Corn and Chaff
Corn is a vast and attractive subject for a cookbook. You have lots to work with: sweet corn, cornmeal, popcorn, even a delicious truffle-like thing that grows on corn, the dauntingly named huitlacoche (whose English name is perhaps even more daunting: corn smut fungus).
Betty Fussell makes the most of the subject in her new book, Crazy for Corn. Many of the recipes she offers are for such traditional but (to us) unfamiliar dishes as Yucatan lime and chicken soup, Puerto Rican coconut tamales, Moldavian feta cheese corn bread, and Indonesian corn-shrimp fritters. She even has a way to use the husks and silk of corn for smoking fish (in a wok!)—and in her chapter on drinks, she boldly includes a Kentucky mint julep, on the grounds that bourbon is made mostly from corn.
In short, Crazy for Corn is a wonderful book, full of good recipes and intriguing ideas. This comes as something of a surprise only because this volume is positioned as a spin-off from the same author’s scholarly study The Story of Corn, published three years earlier—and, despite what their respective titles would suggest, Crazy for Corn is wonderfully sane, while The Story of Corn is mostly tormented psychodrama.
Well, to tell the truth, there is a lot of corn lore in The Story‘s 330 pages. But the real subjects of the book seem to be Fussell’s flight from the values of her parents—from both the demanding God of Christianity and the scientific rationalism employed by her botanist father—and her quest for meaning in a sort of Jungian pantheism.
The result is a book with a million bees in its bonnet. Some of them are barely noticeable, like the scornful quote marks whenever Fussell mentions “Mendel’s ‘laws’ of inheritance.” Others are pervasive. The main, and most distracting, bee is: Redskins good, Whiteskins bad. In Fussell’s book, White Americans, as representatives of science and Christianity, are always in the wrong.
As she tells us in several places, her parents were health foodies in the turn-of-the-20th-century style, concerned with colonic irrigation and with chewing every mouthful 32 times. In one of her denunciations of their religion, Fussell says that they “could believe anything, anything but the equation of the ‘natural’ with the ‘good'”. Clearly, she suffered as a child, and she still seems to have trouble enjoying herself, at least around people who remind her of her family. Her description of what sounds like a perfectly innocent Midwestern country fair, for instance, is chilly and full of resistance.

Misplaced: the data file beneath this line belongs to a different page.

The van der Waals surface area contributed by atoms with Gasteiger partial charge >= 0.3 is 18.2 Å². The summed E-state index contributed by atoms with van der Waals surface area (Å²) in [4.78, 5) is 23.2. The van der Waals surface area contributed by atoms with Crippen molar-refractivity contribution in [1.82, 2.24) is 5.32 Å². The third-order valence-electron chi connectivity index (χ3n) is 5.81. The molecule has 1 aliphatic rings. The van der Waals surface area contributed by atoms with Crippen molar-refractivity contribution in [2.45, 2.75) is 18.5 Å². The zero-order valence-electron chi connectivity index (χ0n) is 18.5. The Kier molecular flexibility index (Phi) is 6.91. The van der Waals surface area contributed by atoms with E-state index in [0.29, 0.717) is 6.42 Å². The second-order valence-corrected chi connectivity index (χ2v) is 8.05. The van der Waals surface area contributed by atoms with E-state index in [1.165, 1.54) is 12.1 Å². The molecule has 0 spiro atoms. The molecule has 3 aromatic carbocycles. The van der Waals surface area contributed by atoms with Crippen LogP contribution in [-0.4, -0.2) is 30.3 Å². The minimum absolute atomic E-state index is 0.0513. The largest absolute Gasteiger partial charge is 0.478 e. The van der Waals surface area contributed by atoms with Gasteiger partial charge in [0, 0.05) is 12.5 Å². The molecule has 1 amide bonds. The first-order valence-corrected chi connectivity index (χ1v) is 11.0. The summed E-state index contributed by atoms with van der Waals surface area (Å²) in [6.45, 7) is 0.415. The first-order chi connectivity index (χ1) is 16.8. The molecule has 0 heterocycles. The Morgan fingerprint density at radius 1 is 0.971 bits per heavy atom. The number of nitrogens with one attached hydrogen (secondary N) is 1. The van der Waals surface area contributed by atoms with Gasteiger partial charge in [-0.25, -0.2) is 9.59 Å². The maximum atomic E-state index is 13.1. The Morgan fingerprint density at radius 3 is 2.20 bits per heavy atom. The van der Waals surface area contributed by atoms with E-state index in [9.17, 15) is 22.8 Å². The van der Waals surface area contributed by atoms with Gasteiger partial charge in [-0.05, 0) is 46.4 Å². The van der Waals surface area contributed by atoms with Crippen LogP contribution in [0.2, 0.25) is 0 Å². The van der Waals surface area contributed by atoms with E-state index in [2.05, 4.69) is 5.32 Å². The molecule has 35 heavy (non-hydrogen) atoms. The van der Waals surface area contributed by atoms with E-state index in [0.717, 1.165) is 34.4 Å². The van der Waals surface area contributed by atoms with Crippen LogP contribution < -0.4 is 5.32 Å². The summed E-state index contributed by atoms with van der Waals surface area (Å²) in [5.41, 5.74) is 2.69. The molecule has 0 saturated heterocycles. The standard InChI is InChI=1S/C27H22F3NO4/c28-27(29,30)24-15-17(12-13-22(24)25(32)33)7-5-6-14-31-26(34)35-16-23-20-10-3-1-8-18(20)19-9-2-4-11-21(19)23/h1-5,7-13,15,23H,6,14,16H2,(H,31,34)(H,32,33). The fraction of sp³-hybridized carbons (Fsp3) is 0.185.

The measure of Fussell’s alienation is that she doesn’t seem to mind cannibalism—if it was practiced by American Indians, who were immersed in the womb of nature because Aristotelian logic had not yet done its dirty work of separating history from myth for them. She actually seems to defend cannibalism twice, likening it to the Christian Eucharist.
When you sort out the corn lore, the best parts of _The Story of Corn _are the sections on traditional Indian ways of preparing corn (more varied than most people may suspect), and those on the botany and technology of corn—along with Fussell’s retellings of Indian myths.
Towards the end, it finally becomes clear why Fussell wrote this big, peculiar book. She dwells, correctly, on the importance of corn in the American diet—pausing once or twice to disparage our continuing taste for wheat—and its vital place in industry. (Corn by-products are used in soap, lipstick, insecticides, and shoe polish, for example). Then she asks, “Did the white man conquer the Indian or did the Indian absorb the white man? Perhaps the battle of Wounded Knee did not so much mark the end of an empire as transform it into a new ceremonial mask in which Corn Mother became Corn King.”
This slippery Jungianism is apparently what everything’s been leading up to. What Fussell has been seeking, it seems, is “a way to connect my people and this land”—which, she thinks, is via “the hidden corn road and the lost time of the blue tortilla.” Hey, I thought the time of the blue tortilla was around 1987.